Here’s an UnREAL development: Everlasting’s new showrunner doesn’t seem to be completely emotionally messed up or morally bankrupt!
But, since this is the show where producers were responsible for causing a contestant to commit suicide, incoming boss Coleman must be at least slightly damaged, right?
“I think he is a good guy,” Michael Rady says of his documentary filmmaker. “He knows which way is north. He has a good moral compass. And he trusts his instincts.”
All of which will cause friction between the EP and Head Bitch in Charge Quinn, the actor reveals below. He also previews the growing “spark” between Coleman and Rachel in Season 2 (airing Mondays at 10/9c on Lifetime).
TVLINE | What was your familiarity with the show before you got this role?
When I was auditioning for it, I knew nothing about it, and I was in the hallway outside the casting office, waiting to go in for it and trying to YouTube it. I figured there would be scenes or clips, but there was really nothing except for montages that fans have put together. So I saw a Rachel/Adam montage. I remember, they’re like, “Michael, you’re on deck. You’ll have to go in in one second,” and I’m, “OK, thank you,” and I’m watching this clip, and then it shows this guy having sex with a woman bent over, with two guys watching, and then Rachel’s watching at the door! “What is this show?! I thought this was on Lifetime! What is this?” [Laughs] I got the part, and then I sat down and watched it, and obviously, I couldn’t believe I was part of the show. I’m glad I didn’t know anything about it beforehand, or I would have been so terribly nervous for the whole audition process and the chemistry read [with Shiri Appleby].
TVLINE | Why would someone with a respected career as a documentarian go work for a show like Everlasting?
Opportunity. I think Coleman is a truth-seeker. He is more of an artist than someone who is involved in that world might be, and he is interested in learning. It also could just be a great business opportunity for money. I don’t think it’s one exact answer. It’s several factors that help him decide to land there.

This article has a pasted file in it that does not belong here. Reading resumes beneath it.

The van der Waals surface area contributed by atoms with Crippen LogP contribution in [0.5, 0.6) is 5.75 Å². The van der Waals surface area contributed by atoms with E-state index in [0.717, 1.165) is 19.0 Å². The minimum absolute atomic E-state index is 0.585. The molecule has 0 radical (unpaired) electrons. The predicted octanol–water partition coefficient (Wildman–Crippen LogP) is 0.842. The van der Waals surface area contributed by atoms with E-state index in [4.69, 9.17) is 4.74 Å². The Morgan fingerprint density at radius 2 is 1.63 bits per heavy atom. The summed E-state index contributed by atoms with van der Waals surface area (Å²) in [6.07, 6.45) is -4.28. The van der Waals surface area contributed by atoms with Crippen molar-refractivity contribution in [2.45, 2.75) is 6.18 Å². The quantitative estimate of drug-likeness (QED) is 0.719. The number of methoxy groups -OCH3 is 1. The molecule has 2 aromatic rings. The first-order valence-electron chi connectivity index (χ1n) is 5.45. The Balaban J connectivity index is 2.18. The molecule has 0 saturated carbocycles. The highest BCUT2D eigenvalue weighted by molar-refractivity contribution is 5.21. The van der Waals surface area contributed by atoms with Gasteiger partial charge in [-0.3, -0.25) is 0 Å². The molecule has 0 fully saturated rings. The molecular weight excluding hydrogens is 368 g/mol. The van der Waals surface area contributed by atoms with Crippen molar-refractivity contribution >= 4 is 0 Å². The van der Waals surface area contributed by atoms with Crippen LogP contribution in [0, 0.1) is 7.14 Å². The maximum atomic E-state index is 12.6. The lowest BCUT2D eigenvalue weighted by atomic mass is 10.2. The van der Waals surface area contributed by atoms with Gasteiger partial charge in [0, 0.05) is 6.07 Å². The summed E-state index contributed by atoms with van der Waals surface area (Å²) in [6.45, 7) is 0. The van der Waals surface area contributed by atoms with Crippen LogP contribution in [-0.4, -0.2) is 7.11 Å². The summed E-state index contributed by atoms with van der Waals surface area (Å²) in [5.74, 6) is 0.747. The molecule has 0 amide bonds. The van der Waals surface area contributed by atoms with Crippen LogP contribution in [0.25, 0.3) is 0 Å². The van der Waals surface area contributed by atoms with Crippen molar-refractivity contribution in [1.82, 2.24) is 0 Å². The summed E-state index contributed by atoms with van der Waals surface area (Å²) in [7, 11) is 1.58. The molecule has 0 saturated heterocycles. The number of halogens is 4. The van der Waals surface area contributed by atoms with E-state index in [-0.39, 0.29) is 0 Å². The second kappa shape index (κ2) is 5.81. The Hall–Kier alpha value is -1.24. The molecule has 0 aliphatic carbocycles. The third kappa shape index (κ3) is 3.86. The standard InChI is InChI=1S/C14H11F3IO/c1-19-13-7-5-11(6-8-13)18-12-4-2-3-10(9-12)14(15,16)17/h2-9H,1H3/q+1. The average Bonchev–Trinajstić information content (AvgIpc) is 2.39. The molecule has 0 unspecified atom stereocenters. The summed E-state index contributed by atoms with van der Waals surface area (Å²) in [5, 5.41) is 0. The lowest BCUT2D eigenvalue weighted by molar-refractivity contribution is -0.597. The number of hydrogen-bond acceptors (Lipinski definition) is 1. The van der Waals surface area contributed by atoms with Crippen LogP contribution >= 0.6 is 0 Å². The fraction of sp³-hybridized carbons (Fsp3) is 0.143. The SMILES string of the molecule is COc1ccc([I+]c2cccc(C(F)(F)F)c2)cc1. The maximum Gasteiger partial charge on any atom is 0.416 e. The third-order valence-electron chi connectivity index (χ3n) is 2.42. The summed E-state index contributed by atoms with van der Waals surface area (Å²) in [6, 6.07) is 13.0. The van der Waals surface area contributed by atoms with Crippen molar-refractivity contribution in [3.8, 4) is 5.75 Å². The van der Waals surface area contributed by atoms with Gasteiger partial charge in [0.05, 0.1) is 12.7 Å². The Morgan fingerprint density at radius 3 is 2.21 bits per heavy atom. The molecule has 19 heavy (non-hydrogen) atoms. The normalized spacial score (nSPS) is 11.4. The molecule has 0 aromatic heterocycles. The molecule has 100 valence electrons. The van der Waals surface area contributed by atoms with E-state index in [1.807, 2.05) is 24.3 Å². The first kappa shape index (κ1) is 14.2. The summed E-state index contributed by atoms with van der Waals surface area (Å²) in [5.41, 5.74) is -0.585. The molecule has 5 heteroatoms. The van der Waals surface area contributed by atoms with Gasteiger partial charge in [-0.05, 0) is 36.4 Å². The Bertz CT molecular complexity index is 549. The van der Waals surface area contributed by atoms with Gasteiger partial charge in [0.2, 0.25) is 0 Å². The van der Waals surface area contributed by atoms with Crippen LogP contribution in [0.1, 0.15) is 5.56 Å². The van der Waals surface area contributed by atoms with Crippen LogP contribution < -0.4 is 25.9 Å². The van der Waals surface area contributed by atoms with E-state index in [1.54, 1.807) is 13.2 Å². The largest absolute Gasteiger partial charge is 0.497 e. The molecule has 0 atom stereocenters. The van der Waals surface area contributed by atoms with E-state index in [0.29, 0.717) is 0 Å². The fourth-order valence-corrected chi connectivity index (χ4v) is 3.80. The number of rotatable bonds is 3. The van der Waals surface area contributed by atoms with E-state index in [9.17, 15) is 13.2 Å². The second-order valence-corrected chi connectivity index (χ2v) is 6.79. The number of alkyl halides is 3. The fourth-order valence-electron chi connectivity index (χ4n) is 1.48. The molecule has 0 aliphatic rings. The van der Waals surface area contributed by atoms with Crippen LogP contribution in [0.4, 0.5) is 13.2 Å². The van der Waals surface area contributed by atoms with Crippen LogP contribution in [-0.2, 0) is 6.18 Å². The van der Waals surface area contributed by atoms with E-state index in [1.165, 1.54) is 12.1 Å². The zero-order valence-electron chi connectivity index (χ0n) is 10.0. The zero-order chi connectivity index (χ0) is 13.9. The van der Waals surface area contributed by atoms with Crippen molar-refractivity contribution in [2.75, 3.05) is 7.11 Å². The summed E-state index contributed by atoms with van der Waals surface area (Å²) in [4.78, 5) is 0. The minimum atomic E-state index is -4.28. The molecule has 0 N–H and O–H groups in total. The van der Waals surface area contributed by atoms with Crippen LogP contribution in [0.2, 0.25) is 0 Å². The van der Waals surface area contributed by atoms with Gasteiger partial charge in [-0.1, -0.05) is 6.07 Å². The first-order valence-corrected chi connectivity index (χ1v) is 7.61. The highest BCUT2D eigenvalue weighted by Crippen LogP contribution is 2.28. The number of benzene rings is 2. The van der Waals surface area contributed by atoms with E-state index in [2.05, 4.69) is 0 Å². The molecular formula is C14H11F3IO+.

TVLINE | Coleman sided with Chet’s version of the show. Does that cause problems for him when it comes to Rachel and Quinn?
Yes, it absolutely does not win them over. When Coleman chose Chet, that pretty much set the tone for Quinn and Coleman’s relationship for the rest of the season, and Coleman’s OK with that.
TVLINE | Shiri Appleby told me that Coleman seems like someone who might be able to stand up to Quinn. Do you feel like he’s on her level?
Yes, I do. Coleman is very smart and savvy with human behaviors and psychology and even with the storytelling business. He comes into this situation and doesn’t bring any Everlasting history with him, so he can deal with these people at face value. It’s a very helpful perspective to be injected into the show, because frankly, these people… are doing terrible things. It’s really, really, really gratifying throughout the season to have Coleman push back at Quinn — because no one else does. Some people do, but she usually gets the last say, and I really fought to have Coleman keep pushing whenever they had those kinds of scenes together. I was always trying to fight for more little bits and points to make on the score sheet between her and him.
TVLINE | What is the relationship like between him and Rachel?
Coleman and Rachel hit it off pretty early on. You get the idea at the end of the second episode that there’s some kind of spark between them, certainly an attraction, and some kind of intrigue. That does start to develop and bloom into a relationship for the rest of the season. Rachel finds a partner in him that has similar wants and desires, wants to tell the same kinds of stories and wants to make the same kind of change, move the needle in a socially conscious way.
TVLINE | From your YouTube search, I know you know about Rachel and Adam. But does Coleman become aware of Rachel’s quite complicated history with the men at Everlasting – not just Adam but Jeremy, too?
Yes. So much of Rachel’s history is revealed because of my character. Season 2, it’s much darker, and you really start to peer into the deeper layers of all of these people. My character and his new perspective are part of the conduit for these revelations. Coleman has a relationship with Rachel, so you start to learn more about her past and things that make her tick.